Harrah’s Entertainment is bracing for a possible dealers strike in two of its Atlantic City casinos, which are lining up replacement workers in the event of a walkout.
Harrah’s said it started implementing a contingency plan that includes hiring replacement workers for any dealers who go out on strike.
Over the weekend, the United Auto Workers authorized a strike against Bally’s Atlantic City and Caesars Atlantic City, but did not set a strike date. Previously, the union authorized a strike against the Tropicana Casino and Resort.
"We take their threats seriously," said J. Carlos Tolosa, the company’s eastern regional president. "There are 14,000 employees in Atlantic City who rely on Harrah’s for their livelihood, and we are not going to let the misguided tactics of the UAW interfere with our guests or the employees who are working hard to keep Atlantic City competitive this summer."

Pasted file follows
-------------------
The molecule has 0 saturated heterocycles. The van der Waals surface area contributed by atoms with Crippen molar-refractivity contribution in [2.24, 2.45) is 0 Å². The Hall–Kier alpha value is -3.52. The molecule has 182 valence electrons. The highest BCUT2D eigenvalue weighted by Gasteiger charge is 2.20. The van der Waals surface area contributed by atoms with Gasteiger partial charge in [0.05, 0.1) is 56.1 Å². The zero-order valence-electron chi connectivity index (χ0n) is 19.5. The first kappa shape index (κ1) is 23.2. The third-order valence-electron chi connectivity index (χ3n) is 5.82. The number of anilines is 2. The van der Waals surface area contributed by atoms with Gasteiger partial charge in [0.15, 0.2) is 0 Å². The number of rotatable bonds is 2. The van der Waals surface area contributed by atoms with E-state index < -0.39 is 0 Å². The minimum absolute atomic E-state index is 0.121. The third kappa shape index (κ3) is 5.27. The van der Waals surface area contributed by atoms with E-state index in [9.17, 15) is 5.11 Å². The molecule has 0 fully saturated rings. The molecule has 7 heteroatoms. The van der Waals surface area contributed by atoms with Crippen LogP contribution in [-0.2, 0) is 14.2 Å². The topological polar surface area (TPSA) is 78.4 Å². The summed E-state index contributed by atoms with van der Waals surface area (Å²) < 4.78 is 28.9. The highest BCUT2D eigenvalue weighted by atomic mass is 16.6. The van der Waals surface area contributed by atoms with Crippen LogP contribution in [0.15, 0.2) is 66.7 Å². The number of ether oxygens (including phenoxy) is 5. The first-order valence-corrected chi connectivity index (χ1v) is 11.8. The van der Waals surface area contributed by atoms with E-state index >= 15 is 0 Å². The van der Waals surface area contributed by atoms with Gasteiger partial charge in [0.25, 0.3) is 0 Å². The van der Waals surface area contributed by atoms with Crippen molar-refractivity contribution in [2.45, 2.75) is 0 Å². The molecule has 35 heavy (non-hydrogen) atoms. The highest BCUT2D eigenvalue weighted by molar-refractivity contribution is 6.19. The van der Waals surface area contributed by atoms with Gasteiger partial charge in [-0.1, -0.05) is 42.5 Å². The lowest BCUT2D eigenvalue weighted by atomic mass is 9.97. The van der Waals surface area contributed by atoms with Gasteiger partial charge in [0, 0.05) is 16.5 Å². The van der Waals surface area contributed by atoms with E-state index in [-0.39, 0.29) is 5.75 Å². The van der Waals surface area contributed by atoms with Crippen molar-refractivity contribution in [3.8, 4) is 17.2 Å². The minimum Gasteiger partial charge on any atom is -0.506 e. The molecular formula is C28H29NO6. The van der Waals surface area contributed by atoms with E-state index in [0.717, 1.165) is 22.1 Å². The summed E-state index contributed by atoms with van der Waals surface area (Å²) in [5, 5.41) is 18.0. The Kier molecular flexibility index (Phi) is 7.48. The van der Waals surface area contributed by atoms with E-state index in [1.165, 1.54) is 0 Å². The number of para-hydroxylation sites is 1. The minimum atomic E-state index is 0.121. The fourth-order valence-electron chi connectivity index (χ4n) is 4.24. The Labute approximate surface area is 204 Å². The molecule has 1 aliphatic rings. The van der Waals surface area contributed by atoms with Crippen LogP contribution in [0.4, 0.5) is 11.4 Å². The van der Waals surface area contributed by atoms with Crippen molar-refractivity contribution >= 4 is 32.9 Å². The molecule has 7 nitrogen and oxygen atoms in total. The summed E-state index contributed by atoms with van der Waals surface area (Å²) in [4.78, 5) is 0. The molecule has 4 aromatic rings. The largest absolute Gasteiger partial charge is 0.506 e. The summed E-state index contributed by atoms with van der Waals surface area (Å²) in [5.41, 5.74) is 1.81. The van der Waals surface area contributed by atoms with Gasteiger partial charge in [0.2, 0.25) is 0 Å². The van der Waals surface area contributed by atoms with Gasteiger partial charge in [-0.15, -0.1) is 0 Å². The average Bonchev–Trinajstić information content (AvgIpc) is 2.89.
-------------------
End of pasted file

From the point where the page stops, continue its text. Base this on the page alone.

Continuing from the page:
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Company spokeswoman Alyce Parker said any actual recruitment and hiring would be done "when and if there is a strike."
A Tropicana executive did not immediately return a call seeing information on preparations for a possible strike.
The UAW is seeking the first-ever union contracts with 3,000 Atlantic City dealers, even though hotel and other service workers have been unionized for decades. In addition to Bally’s, Caesars and the Tropicana, they also won a union representation election at Trump Plaza Hotel and Casino, but have not yet voted on a strike there.
The actions have the nation’s second-largest gambling resort wondering if the union is truly prepared to launch a strike at a time when Atlantic City is struggling as never before from the recession and fierce competition.
Atlantic City is in the third year of a revenue decline that started when the first slots parlor opened in the Philadelphia suburbs in November 2006. Since then, the recession has aggravated the problem, leaving gamblers with less disposable income to risk at the slot machines and table games.
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